When I arrived at the United States Holocaust Memorial Museum on July 19, 2017 I took a minute to wander. I said ‘hello’ to the Holocaust survivor who was sitting at a desk greeting visitors and I noted the sign on the information kiosk which advertised a book signing that afternoon. Then I headed up to the library where I had spent weeks on the research for Tutti’s Promise. I reintroduced myself to the librarian, thanked him for the help he had given me four years previously, and let him know that his assistance had contributed to my arriving here on this day.
From the library I headed into the permanent exhibit. I had already spent hours and hours there in the past and didn’t want to take it all in again. I just wanted to remind myself of the atmosphere and feelings it gives the average visitor, so I moved at a deliberate pace. When I approached the cattle car, however, I had to stop. I stood for a long time envisioning my mother as a young girl, cramped in the corner, scared and confused. Being in that car is beyond sobering.
Then on to the bookshop. As I entered I saw the six foot table with piles of Tutti’s Promise and another announcement about the book signing – my book signing. The staff was friendly and let me settle in, noting that if I needed anything I should just ask.
Over the course of the afternoon I smiled, I greeted people, and I talked about Tutti’s Promise, my research, and how the book came to be. The cast of characters that I met was wonderfully diverse. I talked with:
- the woman who wanted to hug me
- the eighth grader who wants to be a writer and kept saying ‘thank you’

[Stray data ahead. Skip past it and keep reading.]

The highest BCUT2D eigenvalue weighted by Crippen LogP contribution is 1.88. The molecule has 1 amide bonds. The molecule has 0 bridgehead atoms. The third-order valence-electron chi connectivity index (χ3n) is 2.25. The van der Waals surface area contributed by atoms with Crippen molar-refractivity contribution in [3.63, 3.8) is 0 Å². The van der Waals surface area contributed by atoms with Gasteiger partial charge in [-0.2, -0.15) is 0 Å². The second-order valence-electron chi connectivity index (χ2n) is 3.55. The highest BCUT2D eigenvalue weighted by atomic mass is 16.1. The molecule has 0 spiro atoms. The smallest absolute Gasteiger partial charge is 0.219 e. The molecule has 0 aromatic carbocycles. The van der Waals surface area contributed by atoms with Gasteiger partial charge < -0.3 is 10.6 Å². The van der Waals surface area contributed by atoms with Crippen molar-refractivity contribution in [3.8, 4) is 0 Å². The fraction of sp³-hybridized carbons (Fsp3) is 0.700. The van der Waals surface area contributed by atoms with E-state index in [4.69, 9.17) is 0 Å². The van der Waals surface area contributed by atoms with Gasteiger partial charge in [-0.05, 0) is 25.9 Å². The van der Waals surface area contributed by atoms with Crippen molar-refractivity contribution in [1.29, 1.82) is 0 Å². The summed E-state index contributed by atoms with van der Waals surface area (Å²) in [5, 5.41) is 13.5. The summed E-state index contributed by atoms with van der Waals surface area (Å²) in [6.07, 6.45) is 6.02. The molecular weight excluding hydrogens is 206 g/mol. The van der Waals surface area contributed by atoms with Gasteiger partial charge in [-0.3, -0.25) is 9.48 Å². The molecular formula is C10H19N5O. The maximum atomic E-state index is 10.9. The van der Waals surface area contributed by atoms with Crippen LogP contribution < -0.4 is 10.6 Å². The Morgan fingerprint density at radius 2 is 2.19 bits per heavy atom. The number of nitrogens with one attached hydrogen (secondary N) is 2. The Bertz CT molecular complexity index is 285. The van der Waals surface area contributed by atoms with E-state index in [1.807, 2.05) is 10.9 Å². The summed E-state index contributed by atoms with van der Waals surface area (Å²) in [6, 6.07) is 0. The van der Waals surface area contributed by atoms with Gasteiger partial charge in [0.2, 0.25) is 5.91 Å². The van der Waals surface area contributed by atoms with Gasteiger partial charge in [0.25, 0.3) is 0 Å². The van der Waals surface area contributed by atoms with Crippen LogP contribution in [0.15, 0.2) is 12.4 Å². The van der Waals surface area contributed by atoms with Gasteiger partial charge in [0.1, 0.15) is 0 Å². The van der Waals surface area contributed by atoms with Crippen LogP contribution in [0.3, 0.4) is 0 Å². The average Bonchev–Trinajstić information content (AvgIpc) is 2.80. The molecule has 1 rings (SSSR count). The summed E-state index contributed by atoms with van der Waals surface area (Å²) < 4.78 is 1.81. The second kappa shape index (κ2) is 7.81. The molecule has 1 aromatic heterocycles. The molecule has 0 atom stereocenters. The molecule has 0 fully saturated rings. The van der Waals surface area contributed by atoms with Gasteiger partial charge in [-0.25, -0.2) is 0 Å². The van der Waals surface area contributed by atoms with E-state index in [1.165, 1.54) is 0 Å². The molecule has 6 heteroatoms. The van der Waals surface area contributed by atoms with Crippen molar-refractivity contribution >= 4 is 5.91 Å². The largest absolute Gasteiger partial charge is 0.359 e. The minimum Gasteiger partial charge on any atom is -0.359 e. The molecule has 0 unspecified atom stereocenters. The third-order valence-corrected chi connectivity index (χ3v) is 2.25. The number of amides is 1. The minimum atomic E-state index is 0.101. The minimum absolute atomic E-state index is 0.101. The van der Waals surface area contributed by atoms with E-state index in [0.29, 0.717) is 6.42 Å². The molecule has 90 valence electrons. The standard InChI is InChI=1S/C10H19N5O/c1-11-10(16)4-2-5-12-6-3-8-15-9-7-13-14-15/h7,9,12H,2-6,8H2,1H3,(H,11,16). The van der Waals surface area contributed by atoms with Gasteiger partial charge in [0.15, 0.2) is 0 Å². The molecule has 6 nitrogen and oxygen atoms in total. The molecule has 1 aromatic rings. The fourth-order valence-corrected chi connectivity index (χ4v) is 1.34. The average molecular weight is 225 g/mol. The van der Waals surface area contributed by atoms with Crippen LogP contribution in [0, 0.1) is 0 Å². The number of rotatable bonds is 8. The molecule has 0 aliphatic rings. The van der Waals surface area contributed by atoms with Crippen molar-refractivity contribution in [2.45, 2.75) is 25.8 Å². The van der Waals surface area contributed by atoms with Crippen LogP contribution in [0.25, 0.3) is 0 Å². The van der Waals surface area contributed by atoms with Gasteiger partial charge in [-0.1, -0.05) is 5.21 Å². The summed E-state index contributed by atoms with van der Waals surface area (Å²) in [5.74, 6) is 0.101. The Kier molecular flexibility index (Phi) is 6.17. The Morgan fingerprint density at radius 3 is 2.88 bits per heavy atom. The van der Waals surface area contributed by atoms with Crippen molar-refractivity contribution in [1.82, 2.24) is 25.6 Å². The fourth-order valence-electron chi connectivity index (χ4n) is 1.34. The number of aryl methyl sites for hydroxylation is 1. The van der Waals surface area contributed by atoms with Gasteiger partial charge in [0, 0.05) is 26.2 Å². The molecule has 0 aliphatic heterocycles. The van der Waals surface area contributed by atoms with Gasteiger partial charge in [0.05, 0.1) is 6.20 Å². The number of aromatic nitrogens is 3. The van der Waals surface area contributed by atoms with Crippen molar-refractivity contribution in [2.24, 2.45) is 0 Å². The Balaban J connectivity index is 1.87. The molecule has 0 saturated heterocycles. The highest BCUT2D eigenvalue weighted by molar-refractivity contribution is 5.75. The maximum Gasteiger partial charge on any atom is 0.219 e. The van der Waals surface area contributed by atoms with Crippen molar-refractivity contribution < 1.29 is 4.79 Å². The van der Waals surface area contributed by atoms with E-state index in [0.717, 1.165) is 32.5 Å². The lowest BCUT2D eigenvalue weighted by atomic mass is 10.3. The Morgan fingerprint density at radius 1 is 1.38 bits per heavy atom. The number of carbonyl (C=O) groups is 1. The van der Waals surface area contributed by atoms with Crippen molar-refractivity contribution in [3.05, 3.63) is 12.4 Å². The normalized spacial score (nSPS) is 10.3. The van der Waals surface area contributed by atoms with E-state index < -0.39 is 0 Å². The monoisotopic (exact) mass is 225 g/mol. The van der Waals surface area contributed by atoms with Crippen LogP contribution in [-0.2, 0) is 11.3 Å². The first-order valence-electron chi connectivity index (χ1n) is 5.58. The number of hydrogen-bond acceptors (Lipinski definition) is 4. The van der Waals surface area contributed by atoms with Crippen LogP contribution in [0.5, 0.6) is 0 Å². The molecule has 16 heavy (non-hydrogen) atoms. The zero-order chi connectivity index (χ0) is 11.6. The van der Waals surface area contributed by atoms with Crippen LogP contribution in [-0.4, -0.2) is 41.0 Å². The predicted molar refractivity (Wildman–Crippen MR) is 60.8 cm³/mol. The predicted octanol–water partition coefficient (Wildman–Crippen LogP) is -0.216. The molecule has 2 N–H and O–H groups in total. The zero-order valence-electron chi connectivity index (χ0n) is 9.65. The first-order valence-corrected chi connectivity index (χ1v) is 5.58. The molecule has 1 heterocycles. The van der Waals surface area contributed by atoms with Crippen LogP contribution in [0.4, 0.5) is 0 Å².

- the Ukrainian immigrants who left their homeland to escape anti-Semitism
- people who thanked me for sharing my family story
- the Belgian Orthodox Jew who was looking for books written in Hebrew
- the group of ten young African-American boys from Florida who were brought on this trip by their church
- the tallit weaver on a road trip from Arizona
- the teachers looking for classroom resources
- the young sisters who asked me several questions about writing
- the two deaf women who I was able to communicate with in my very limited ASL
- the young lady who had just returned from a Birthright trip through Israel
- and the Australian woman who stood before me and burst into tears.
These were Jews and Christians, Europeans and Americans, Asians, Blacks and Whites, children and adults, teens and tweens, Southerners, Westerners and Mid-westerners. All these people had shared a special experience that day. They came to the museum voluntarily even though they knew it would be upsetting. They developed a better understanding of prejudice and genocide and what happens when a group of people is dehumanized and eventually hated. They all came to learn. They were all changed by the day. And I was honored to be a part of that experience.